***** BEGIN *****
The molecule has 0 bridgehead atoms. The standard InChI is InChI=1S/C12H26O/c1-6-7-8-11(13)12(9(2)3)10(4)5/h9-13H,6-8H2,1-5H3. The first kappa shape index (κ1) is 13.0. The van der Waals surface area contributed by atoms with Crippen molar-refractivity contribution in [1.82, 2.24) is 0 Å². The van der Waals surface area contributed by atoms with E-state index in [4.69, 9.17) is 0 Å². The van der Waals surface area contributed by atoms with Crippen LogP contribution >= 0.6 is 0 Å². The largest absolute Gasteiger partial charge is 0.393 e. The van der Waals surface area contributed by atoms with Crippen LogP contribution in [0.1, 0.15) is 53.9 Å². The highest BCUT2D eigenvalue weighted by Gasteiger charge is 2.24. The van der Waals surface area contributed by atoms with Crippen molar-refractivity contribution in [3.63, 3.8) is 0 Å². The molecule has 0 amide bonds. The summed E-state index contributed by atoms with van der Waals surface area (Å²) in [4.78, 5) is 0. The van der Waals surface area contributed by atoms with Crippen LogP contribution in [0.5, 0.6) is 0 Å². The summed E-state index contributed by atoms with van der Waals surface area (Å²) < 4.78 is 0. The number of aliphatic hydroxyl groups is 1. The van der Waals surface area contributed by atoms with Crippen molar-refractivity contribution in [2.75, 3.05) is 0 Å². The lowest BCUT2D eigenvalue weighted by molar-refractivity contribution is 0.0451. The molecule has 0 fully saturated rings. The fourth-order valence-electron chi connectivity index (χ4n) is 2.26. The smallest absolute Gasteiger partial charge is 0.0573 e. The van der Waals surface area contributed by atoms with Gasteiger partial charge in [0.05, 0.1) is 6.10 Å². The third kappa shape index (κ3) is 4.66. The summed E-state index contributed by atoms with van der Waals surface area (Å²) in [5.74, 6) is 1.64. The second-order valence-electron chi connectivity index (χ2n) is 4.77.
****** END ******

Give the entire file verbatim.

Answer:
The molecule has 0 bridgehead atoms. The standard InChI is InChI=1S/C12H26O/c1-6-7-8-11(13)12(9(2)3)10(4)5/h9-13H,6-8H2,1-5H3. The first kappa shape index (κ1) is 13.0. The van der Waals surface area contributed by atoms with Crippen molar-refractivity contribution in [1.82, 2.24) is 0 Å². The van der Waals surface area contributed by atoms with E-state index in [4.69, 9.17) is 0 Å². The van der Waals surface area contributed by atoms with Crippen LogP contribution >= 0.6 is 0 Å². The largest absolute Gasteiger partial charge is 0.393 e. The van der Waals surface area contributed by atoms with Crippen LogP contribution in [0.1, 0.15) is 53.9 Å². The highest BCUT2D eigenvalue weighted by Gasteiger charge is 2.24. The van der Waals surface area contributed by atoms with Crippen molar-refractivity contribution in [3.63, 3.8) is 0 Å². The molecule has 0 amide bonds. The summed E-state index contributed by atoms with van der Waals surface area (Å²) in [4.78, 5) is 0. The van der Waals surface area contributed by atoms with Crippen LogP contribution in [0.5, 0.6) is 0 Å². The summed E-state index contributed by atoms with van der Waals surface area (Å²) < 4.78 is 0. The number of aliphatic hydroxyl groups is 1. The van der Waals surface area contributed by atoms with Crippen molar-refractivity contribution in [2.75, 3.05) is 0 Å². The lowest BCUT2D eigenvalue weighted by molar-refractivity contribution is 0.0451. The molecule has 0 fully saturated rings. The fourth-order valence-electron chi connectivity index (χ4n) is 2.26. The smallest absolute Gasteiger partial charge is 0.0573 e. The van der Waals surface area contributed by atoms with Gasteiger partial charge in [0.05, 0.1) is 6.10 Å². The third kappa shape index (κ3) is 4.66. The summed E-state index contributed by atoms with van der Waals surface area (Å²) in [5.74, 6) is 1.64. The second-order valence-electron chi connectivity index (χ2n) is 4.77.